25 February 2009
Looking on the bright side: it's in the genes
Those who always see the glass half full have a genetically driven tendency to do so, scientists at the University of Essex have discovered.
Research published today (25 February 2009) identifies a genetic variation which is powerfully linked to a tendency to selective avoid negative images and to pay attention to positive information. These findings represent a breakthrough in understanding why some people are highly resilient to stress, which others are susceptible to the negative impact of stressful life events.
The study of almost 100 healthy individuals showed those with a variation in the serotonin transporter gene had a clear bias towards emotionally positive images and away from negative ones. This gene is known to impact on brain levels of serotonin, a chemical which is known to affect mood and well-being. Each of us carries either two short versions of this gene (SS), two long versions (LL), or one of each (SL). Those in the LL group showed the pattern of vigilance for good things combined with avoidance of bad things.
Lead researcher Professor Elaine Fox, from the Department of Psychology, explained: 'We have shown for the first time that a genetic variation is linked with the tendency to look on the bright side of life. This is a key mechanism underlying resilience to general life stress. The absence of this protection in the other forms of this genotype is linked with heightened susceptibility to anxiety and depression.'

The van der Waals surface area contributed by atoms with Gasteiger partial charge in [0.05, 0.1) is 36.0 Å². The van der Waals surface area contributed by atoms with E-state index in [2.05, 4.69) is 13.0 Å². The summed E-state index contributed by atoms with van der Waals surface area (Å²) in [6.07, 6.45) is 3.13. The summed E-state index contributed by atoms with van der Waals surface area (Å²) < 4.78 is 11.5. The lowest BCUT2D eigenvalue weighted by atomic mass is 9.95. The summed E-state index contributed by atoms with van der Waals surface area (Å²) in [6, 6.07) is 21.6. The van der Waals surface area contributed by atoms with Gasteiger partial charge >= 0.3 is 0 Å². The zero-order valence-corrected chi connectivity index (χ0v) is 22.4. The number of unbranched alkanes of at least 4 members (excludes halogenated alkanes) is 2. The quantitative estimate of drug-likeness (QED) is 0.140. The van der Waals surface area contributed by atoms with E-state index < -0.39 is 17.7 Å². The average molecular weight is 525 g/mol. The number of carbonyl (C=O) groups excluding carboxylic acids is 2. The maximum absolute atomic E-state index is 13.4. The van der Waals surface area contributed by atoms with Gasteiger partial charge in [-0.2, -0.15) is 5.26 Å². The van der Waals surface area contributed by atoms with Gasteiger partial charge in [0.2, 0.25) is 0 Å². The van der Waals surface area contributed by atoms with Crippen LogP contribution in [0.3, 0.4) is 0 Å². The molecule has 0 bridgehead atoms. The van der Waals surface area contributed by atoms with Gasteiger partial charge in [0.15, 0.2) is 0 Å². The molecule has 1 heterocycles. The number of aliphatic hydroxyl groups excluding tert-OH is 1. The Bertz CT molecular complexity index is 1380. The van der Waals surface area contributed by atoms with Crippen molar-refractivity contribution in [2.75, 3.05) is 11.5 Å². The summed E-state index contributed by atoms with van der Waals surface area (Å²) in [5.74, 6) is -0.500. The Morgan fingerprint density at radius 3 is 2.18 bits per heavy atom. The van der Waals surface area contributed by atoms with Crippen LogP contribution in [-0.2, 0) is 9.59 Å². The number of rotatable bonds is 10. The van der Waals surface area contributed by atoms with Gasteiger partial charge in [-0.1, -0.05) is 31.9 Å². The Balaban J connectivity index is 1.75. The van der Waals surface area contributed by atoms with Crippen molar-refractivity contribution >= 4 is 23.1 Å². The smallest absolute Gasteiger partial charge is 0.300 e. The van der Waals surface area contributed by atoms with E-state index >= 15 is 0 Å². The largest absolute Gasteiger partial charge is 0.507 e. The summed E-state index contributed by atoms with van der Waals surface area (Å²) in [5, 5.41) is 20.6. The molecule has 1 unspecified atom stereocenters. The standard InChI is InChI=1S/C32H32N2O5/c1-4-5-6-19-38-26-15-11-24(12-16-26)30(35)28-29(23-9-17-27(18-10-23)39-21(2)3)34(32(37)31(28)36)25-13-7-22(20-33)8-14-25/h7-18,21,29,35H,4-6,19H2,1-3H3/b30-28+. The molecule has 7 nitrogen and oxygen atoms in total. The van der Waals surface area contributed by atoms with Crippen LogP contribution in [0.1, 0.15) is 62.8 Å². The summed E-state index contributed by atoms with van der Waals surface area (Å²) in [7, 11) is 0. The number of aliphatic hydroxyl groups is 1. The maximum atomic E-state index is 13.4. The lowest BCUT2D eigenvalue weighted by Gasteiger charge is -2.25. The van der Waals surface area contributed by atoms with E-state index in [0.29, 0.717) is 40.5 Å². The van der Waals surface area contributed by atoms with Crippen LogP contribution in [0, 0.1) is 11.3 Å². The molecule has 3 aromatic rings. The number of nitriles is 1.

The study, published in Proceedings of the Royal Society B, involved a standard test of selective attention whereby participants were shown pairs of pictures, one of which was either positive or negative and the other neutral, and researchers measured where their attention was drawn. All the participants gave DNA samples which were genotyped for the three variations of the promoter region of the serotonin transporter genes.
While a smaller study has previously been conducted among psychiatric patients, this study is the first to report gene-related variation in attentional bias in the healthy population. While carriers of the LL version of the gene were vigilant for positive images and clearly avoided negative ones, this protective pattern was completely absent in carriers of the S-allele (either the SS or SL variation).
Professor Fox's team is continuing this research by investigating whether by actively modifying people's biases their resistance to negative and traumatic life events can be enhanced.
Notes to Editors
1. The paper: Looking on the bright side: biased attention and the human serotonin transporter gene by Elaine Fox, Anna Ridgewell and Chris Ashwin is published online on 25 February by Proceedings of the Royal Society B.
2. The Royal Society is an independent academy promoting the natural and applied sciences. Founded in 1660, the Society has three roles, as the UK academy of science, as a learned Society, and as a funding agency.
3. The University of Essex is one of the UK’s leading academic institutions, ranked ninth for the quality of its research, and the top-ranked university for social science research. It has more than 9,000 students, studying at three campuses. Around one third of the students are drawn from more than 130 different countries overseas.
4. To speak to lead author Professor Elaine Fox, please contact Jenny Grinter in the University of Essex Communications Office on 01206 872400, e-mail: email@example.com.
For further information please contact the University of Essex communications office on 01206 874377 or e-mail firstname.lastname@example.org.
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